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Wealth & Well-Being

The Psychology of Wealth Creation: How the Brain Influences Financial Decisions

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The creation of wealth and achieving financial health involves more than data driven spreadsheets. There are behavioral risks along the path of wealth creation that can impact both those who have already successfully accumulated wealth as well as those aspiring to increase their personal net worth. 

Wealth is often created or destroyed based on our behaviors and human behavior is anything but simple. Our financial behaviors are rooted in our past experiences, our mindset and our beliefs about money, which can lead to irrational money decisions based on emotional associations related to money. We often have factors working against us when it comes to making sound decisions related to earning, saving, spending, investing, and staying the course toward financial independence as well as maintaining and passing on wealth once it is achieved. 

The Cognitive Influence

In recent years, psychologists have mined a variety of sources in researching the cognitive processes that influence financial decision-making. Due to advances in neuroscience, specifically neuroeconomics, researchers are now able to watch brain function in real time, providing us with a better understanding of how people make decisions and what drives their behavior. We now understand the financial decision-making process more than ever before.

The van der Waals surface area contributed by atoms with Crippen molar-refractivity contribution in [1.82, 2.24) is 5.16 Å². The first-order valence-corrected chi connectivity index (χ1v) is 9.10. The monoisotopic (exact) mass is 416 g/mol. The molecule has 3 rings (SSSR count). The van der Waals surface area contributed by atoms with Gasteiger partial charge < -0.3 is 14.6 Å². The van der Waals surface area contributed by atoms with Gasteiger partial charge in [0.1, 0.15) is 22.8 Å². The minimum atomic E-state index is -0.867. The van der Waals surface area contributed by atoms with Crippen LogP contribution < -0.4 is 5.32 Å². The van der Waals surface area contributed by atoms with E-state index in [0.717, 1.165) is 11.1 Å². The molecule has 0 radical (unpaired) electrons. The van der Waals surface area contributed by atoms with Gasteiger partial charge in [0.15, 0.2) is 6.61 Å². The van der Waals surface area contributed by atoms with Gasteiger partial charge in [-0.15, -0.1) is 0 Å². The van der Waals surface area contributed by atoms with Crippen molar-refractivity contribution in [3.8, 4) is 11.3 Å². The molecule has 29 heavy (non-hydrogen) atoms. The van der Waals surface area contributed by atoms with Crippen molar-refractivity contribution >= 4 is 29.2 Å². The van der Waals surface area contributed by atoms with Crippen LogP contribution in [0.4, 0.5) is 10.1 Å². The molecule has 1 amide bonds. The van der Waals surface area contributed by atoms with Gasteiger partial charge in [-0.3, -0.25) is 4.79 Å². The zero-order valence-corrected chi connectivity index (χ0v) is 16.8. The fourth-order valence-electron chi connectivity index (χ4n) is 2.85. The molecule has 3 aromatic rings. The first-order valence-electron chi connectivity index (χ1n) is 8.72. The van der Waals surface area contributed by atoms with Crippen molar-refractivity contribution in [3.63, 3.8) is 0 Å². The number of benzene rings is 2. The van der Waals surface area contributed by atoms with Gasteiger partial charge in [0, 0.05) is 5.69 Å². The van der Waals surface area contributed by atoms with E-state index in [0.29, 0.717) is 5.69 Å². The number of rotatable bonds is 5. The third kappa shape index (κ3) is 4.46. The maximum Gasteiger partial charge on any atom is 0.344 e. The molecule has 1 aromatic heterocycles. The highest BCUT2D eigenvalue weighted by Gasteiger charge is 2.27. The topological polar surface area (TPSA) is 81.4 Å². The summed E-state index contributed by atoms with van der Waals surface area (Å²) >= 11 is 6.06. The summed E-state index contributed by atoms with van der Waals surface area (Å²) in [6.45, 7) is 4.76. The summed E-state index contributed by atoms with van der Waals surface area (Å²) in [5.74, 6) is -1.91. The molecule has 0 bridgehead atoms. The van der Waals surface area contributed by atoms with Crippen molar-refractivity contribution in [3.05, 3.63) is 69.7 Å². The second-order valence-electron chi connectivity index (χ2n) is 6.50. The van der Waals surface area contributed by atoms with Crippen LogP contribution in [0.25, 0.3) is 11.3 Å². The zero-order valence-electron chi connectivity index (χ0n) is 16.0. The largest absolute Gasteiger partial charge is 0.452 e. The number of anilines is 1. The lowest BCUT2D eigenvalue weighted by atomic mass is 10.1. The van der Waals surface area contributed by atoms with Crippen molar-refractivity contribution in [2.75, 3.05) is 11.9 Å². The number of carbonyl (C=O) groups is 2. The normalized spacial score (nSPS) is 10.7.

Research has shown that financial decisions are made by the part of our brain that is little influenced by traditional, data heavy, logic focused methods. As much as we want to believe we are, of course, making decisions based on data and intellect, it is actually the emotional part of our brain, known as the limbic brain, that leads our decision making. The limbic brain prefers narratives and imagery. When faced with two choices—one with an immediate or short-term reward and another that will delay gratification over the long-term and reward our future self—our brains are wired to choose the former. The limbic brain also feels the pain of loss more acutely than the joy of an equivalent gain. Understanding and incorporating how the brain influences our financial decisions can minimize behavioral risks and increase the possibility of wealth creation and sustainability.